Tuesday, October 30, 2012

Disney-StarWars - Destroying value in post-acquisition integration

For all of us who lived through post-acquisition integration, the above cartoon absolutely characterizes the actions led by the ego of the overtaking-company's executives.

And there is no greater executive egos than in Hollywood!

Friday, October 26, 2012

[VIDEO] Endless Strategy Sessions about Nothing

Have you ever sat in these endless meetings about strategy brainstorming, and found yourself looking around the conference table and wondering, how productive is this exercice?

Should I be doing something else with my time? my life? 
You wonder if this is another worthless corporate exercise where we're piling ideas just to obfuscate the ability for a company and its leaders to make real decisions and to show the way. In fact, the meeting is about Nothing.

Thursday, October 25, 2012

5 Steps to a Successful Seller Financing Deal

Although the economy seems to be improving slightly, tight credit markets mean the days when you could simply get a large check and be done with the sale of your small business are long gone.

Because of lending restrictions implemented after the 2008 recession by banks large and small, even the most enthusiastic buyer candidates may not be able to find the capital to fund a business acquisition. And as an owner, there is nothing more frustrating than having listed a business that garners plenty of attention but attracts no buyers who can meet your asking price.

In most of those situations, the business is actually a great candidate for sale. But because of challenges in the lending market, you as an owner are left with two options: either lower your asking price or work with the buyer to overcome their financial barriers.

Since most sellers don't want to leave money on the table by lowering their asking price, more and more are deciding to finance part of the sale themselves. In this case, sellers usually receive a portion of the purchase price up front and the rest (usually around 20-50 percent) will be paid by the buyer over time, with interest.

The trend has become so common, in fact, that a recent BizBuySell.com survey of national business brokers found that nearly 90 percent of brokers cited seller financing as "important" or "essential" to speeding up the business sale process. Only two percent found it unnecessary in today's market.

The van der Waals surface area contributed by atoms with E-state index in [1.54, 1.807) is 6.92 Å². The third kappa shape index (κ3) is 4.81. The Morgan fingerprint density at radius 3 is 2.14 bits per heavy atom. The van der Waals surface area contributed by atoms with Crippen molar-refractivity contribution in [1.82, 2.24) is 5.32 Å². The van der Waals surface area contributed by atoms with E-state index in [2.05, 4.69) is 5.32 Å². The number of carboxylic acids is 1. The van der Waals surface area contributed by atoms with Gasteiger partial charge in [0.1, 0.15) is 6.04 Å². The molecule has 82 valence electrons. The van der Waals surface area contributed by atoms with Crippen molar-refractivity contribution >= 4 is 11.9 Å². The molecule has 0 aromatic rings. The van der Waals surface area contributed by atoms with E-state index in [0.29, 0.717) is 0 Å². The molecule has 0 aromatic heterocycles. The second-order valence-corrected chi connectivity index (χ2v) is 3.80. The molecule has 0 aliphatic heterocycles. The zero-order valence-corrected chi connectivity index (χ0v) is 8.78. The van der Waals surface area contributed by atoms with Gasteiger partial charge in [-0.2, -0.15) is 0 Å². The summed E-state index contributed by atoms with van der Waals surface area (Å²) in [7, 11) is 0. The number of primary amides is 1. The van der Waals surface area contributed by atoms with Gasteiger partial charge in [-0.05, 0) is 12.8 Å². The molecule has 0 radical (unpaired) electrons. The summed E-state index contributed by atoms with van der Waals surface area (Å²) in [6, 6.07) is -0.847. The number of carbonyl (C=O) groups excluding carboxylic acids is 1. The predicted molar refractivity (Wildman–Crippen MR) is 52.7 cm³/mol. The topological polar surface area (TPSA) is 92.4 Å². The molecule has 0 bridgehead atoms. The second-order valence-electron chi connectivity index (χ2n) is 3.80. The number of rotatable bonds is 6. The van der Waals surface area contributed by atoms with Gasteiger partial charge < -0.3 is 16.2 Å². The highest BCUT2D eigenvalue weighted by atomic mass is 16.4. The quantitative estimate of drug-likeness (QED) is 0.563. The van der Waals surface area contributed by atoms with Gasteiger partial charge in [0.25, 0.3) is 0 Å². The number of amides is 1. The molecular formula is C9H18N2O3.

So how can you effectively execute seller financing without compromising your long term business sale goals? Here are a few tips:

1. Evaluate the Risk

A cash sale is an essentially risk-free transaction for the seller. Once the deal is done, you can comfortably walk away from the business with money in the bank. In a seller-financed transaction however, you continue to be tied to the business for several years after the sale is complete, until all purchase payments have been made. If the business succeeds, the new owner pays back the principal with interest and everyone wins. But if the new owner struggles and can't make the loan payments, you could suffer the loss of interest income and incur additional costs to collect the debt. In the worst case, the new owner can't make the payments and you get the business back through the loan default; something nobody wants to have happen.

The bottom line is that an owner-financed sale needs to be evaluated as a business investment.

How to Create a Professional Attitude in the Workplace

Acting professional in the workplace can have long-reaching effects. It can influence the overall office atmosphere as well as position you for a promotion over less professional colleagues. A professional attitude in the workplace can also have a more positive influence on customers; professionalism generally leads to trust and credibility.
  • Start at the top with management. Most employees will look to their immediate supervisors as well as the top management of the company to see what type of behavior is acceptable within the office. Management should always act in a professional manner and display work ethics that they would like to see emulated throughout the office staff.
  • Maintain a sense of formality in the workplace. Greet others with handshakes and address people as “Mr.” or “Mrs.” unless you are directed otherwise. Answer the phone in a professional manner with a greeting, the company name and your name. If you communicate by email, avoid any "text-speak" or emoticons that are common in instant messaging.
  • Dress according to the job. To act professional, it helps to look professional. Your dress should represent the job you would like to have within the organization. Set an example for others by dressing in neat, pressed clothing that fits appropriately and matches the office environment.